Bitter Waters Made Sweet

God's Mercy

The children of Israel had just seen God’s power in the parting of the Red Sea to bring them to freedom from the pursuing Egyptians. Miriam took a timbrel and danced, and all the women danced with her. Everyone joined in singing a song of praise. But then came the desert…

Three days, thirty-three miles, no water. Cracked lips. Tongues that stuck to the roofs of their mouths. Parched throats. Getting weaker. More and more forgetful of the miracle they just experienced.

Finally water appeared and “Yuck!” So bitter they couldn’t even drink it. They murmured. The verb (vayyillonu) used in the original is even stronger than grumbling. It’s used almost exclusively in the wilderness wandering stories to describe rebellion and questioning God’s abilities and motives. (Net Bible – Exodus 15)

Isn’t that how we often respond to the trials in life? We worship when miracles happen. But in the heat of the desert, we so easily forget God’s mercies and His powerful displays of pure and abiding love. We forget Him, but He never forgets us.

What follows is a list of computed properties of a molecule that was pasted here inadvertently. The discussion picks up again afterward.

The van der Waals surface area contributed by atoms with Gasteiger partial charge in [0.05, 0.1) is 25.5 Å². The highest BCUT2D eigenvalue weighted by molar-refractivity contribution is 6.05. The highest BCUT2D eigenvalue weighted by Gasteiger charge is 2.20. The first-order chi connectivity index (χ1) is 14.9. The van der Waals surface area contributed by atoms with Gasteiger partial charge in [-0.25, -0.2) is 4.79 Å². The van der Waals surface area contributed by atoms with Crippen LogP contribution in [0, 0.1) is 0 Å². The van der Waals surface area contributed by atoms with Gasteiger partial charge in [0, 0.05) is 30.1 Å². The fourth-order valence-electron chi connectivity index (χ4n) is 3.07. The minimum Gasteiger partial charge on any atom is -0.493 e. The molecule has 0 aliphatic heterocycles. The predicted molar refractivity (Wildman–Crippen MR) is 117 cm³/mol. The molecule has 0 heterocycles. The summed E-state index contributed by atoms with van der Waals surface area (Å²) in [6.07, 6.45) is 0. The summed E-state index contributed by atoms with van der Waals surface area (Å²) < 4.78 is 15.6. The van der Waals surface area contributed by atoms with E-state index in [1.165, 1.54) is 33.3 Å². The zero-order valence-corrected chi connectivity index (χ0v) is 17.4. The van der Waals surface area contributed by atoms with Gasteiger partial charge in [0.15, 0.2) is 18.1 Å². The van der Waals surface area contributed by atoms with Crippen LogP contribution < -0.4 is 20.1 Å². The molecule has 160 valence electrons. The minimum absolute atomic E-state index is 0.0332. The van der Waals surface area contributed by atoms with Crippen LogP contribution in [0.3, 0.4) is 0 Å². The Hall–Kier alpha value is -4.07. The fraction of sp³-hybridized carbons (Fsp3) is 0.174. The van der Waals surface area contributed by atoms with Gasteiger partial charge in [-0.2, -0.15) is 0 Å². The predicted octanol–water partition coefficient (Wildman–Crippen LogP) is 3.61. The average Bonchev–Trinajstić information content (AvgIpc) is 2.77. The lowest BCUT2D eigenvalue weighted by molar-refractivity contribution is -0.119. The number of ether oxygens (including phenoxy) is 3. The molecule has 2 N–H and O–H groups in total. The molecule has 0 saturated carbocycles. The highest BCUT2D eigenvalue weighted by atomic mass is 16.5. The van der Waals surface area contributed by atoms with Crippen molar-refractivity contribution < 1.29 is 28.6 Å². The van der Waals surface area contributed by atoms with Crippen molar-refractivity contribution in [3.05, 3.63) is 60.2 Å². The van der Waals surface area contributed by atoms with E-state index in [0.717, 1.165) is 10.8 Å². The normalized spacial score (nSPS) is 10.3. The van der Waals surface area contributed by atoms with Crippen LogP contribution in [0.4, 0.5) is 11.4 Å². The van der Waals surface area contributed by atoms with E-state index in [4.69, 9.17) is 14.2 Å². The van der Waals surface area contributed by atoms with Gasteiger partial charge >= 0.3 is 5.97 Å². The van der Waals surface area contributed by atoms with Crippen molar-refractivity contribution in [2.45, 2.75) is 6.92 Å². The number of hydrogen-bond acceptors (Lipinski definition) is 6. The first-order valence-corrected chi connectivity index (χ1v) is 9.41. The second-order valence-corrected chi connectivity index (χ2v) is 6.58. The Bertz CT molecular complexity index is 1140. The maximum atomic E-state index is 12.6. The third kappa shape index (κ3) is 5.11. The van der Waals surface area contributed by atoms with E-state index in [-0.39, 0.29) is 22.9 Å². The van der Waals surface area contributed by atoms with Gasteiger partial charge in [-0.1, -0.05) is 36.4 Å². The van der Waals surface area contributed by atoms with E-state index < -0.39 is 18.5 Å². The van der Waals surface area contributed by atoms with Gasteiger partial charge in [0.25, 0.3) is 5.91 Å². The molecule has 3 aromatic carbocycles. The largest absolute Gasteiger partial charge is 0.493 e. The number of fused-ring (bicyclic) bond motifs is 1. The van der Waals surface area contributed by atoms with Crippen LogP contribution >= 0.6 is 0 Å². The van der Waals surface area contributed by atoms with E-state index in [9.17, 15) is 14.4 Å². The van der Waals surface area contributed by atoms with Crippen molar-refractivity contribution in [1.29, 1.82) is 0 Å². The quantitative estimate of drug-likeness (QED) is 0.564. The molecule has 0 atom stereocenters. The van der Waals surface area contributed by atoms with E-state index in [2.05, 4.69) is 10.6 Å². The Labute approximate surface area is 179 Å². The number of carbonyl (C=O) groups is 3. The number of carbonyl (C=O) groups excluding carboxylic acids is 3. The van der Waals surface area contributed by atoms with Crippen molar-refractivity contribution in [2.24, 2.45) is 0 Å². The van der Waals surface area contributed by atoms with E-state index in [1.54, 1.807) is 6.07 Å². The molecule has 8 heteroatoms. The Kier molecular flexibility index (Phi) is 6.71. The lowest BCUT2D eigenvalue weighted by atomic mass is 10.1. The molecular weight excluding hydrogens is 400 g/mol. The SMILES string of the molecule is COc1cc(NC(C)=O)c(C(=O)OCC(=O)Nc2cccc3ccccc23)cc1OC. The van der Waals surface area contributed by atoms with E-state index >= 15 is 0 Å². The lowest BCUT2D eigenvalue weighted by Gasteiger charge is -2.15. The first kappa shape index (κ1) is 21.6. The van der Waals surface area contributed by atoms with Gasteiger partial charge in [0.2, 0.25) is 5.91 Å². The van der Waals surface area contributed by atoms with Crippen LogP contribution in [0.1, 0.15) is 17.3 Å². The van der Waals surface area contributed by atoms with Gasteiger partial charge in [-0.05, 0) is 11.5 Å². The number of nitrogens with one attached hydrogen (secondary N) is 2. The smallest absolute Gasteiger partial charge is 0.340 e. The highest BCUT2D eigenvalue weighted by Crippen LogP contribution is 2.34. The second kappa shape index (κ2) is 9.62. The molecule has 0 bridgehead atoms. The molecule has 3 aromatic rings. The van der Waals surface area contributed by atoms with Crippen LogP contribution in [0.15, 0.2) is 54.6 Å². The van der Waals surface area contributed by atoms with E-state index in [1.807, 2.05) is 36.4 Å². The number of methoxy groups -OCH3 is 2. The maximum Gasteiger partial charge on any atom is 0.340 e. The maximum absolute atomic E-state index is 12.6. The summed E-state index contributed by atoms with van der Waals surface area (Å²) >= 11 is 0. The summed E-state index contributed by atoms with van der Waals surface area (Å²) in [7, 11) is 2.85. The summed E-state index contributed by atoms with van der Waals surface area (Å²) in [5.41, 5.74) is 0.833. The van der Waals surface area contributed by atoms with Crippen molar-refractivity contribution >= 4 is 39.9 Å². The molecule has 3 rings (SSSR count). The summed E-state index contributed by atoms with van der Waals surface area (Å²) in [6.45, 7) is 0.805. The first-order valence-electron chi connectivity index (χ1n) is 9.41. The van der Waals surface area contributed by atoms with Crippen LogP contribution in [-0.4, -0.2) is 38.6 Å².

Moses cried out to God for deliverance, and God showed him a tree. When he threw a branch into the water, the bitter waters were made sweet. A sweet miracle in spite of their bitter spirits.

God tested their loyalty, but they didn’t do so well. Did He get tired of them and leave them? No. He graciously forgave these grumblers and reminded them to follow Him and to remember He is the Healer. After this, they went on to camp in Elim where there were twelve springs of water and seventy palm trees. Another sweet miracle.

But the desert came again for the Israelites, and they will come again for us as long as we’re on this earth. How will we react? Will  our sight be blinded to past miracles by either the bitterness of our circumstances or our spirits? Will we forget He has the power to make the bitter waters sweet?

No matter how we respond, God will always remain faithful. Time and again His everlasting love will pick us up again. He is so patient, so forgiving, so merciful.  He makes the bitter waters sweet.

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